We shouldn’t expect transitions to be neat and tidy. Everyone in Tahrir Square agreed that Mubarak had to go, they agreed that an Egypt that did far better at meeting the economic and political aspirations of its people was possible. But we shouldn’t be surprised that not everyone agrees on how to make it happen. It is one of the virtues of rights respecting democracies that disagreements about how to achieve national goals can be accommodated peacefully in democratic debates.

These transitions represent tremendous moments of human opportunity. And it is in moments like this that the first challenge I talked about—the challenge of securing respect for human rights for everyone—is so obviously important in order to ensure that people can work together to design and bring about a better common future.

But getting constitutions and laws that protect human rights isn’t enough. Getting governments that are committed to enforcing human rights protections isn’t enough. Because those achievements are improbable if not impossible without also tackling, at the same time, the intolerance that too often tears societies apart and prevents people from working together to build a better tomorrow. And so that is where the second challenge comes in.

“Fighting intolerance” can sound treacle and mushy—it can come off as a “soft” agenda. And those of us who talk about it can sometimes find ourselves dismissed as being on a quest for a “kumbaya” moment. That’s wrong. Those who dismiss it as soft will run up against the hard fact that unless we confront hate, unless leaders take it on as a threat to healthy politics and healthy societies, they won’t achieve either.

The proof is in the history—of the last decade, of the last century, of the human experience. Securing rights in law and establishing governmental institutions that enforce the rule of law is necessary but not sufficient—respect for the dignity of each person must echo not only in courtrooms but also in classrooms, it must be written not only into constitutions, but also into the sermons of prelates, it must be felt not only in the rhetoric of leaders, but also in the hearts of citizens.

There are leaders who have and will continue to exploit rifts rather than mend them, to burn houses of worship rather than build them, to oppress rather than enable. But we have seen the strength of unity across the Middle East and North Africa – like in Tahrir Square, when the protesters chanted “Muslim, Christian, we are all Egyptian”, and members of both faith communities protected each other from harm while they performed prayer services. Our challenge is to support those fighting intolerance, those who recognize that stable and prosperous societies are built on recognition of the common dignity underlying universal human rights and fundamental freedoms, not on division and hate. We are committed to that struggle.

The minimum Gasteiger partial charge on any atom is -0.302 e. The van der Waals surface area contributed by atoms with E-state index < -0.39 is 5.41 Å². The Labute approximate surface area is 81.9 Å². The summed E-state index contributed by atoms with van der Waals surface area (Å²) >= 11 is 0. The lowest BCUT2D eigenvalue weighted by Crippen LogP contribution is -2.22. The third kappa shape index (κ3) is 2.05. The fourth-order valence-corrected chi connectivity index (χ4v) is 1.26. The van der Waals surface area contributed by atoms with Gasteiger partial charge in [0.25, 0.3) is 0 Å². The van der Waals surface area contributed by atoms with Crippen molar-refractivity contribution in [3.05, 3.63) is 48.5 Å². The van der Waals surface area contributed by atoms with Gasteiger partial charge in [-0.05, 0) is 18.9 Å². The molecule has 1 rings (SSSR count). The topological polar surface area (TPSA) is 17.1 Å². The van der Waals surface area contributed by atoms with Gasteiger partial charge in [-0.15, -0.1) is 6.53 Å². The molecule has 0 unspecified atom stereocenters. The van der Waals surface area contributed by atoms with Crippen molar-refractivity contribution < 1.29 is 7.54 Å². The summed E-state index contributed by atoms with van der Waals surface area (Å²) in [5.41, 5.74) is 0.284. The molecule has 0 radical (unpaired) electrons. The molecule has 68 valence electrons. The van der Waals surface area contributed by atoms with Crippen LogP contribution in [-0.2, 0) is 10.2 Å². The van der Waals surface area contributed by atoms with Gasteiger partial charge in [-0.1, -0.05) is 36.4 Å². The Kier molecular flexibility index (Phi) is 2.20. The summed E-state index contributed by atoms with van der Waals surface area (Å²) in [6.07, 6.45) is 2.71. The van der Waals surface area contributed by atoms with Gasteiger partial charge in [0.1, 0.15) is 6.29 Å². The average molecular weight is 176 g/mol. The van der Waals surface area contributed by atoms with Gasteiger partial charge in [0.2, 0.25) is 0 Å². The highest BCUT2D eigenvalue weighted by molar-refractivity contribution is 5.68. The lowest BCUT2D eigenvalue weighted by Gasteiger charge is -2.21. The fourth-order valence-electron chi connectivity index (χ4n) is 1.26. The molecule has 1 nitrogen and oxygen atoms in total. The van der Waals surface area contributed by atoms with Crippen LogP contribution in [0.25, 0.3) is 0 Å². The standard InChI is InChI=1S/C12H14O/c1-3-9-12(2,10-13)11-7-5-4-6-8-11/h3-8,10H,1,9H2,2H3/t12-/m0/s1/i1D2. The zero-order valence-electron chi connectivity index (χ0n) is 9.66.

Last year, at a high-level meeting of the Organization for Security and Cooperation in Europe, the US Special Envoy to Monitor and Combat Anti-Semitism, Hannah Rosenthal, and the Special Representative to Muslim Communities, Farah Pandith, were each preparing to deliver speeches about Anti-Semitism and Islamophobia. Then, late the night before, they got an idea: they decided to swap. Of course people were surprised when a Muslim spoke out forcefully against anti-Semitism and a Jew condemned Islamophobia. It was an effective attention getter. But it also sent a deeper message. Because fighting anti-Semitism isn’t the job of Jews. Fighting hatred of Muslims isn’t the responsibility of Muslims. Combatting misogyny isn’t women’s work. Rejecting homophobia isn’t for gays alone. It’s all of our work. If anything, those who are the targets of a particular strand of hate are often less able to fight against it. We are each diminished by hatred in our midst. We are each responsible for replacing it with understanding and tolerance.

Tolerance can be misunderstood as merely abiding, or putting up with something. But in the sense I’m talking about it tonight, tolerance means something different. Tolerance is better understood as being comfortable with difference, as using an appreciation for human dignity as the foundation for being at ease with human diversity.

Last week I attended an award ceremony for a Muslim American man, a Bangladeshi immigrant, who was working at a 7-eleven in Dallas ten days after 9/11 when a white supremacist seeking “revenge” came in, asked him where he was from, and before he could answer, shot him in the face with a shotgun. Rais Bhuiyan survived, unlike two other victims of Mark Stroman’s anti-Muslim rage. After turning to his faith to find forgiveness, in the decade that followed Bhuiyan led a campaign to have his attempted murderer’s death penalty sentence commuted. Stroman was executed last July, but Bhuiyan continues his advocacy.

There’s a line in the Koran that starts “show forgiveness, speak for justice,” five words that serve as a pretty good guide to each of us who seek to make our societies, and our world, a more just and gentle place.

Thank you very much for having me.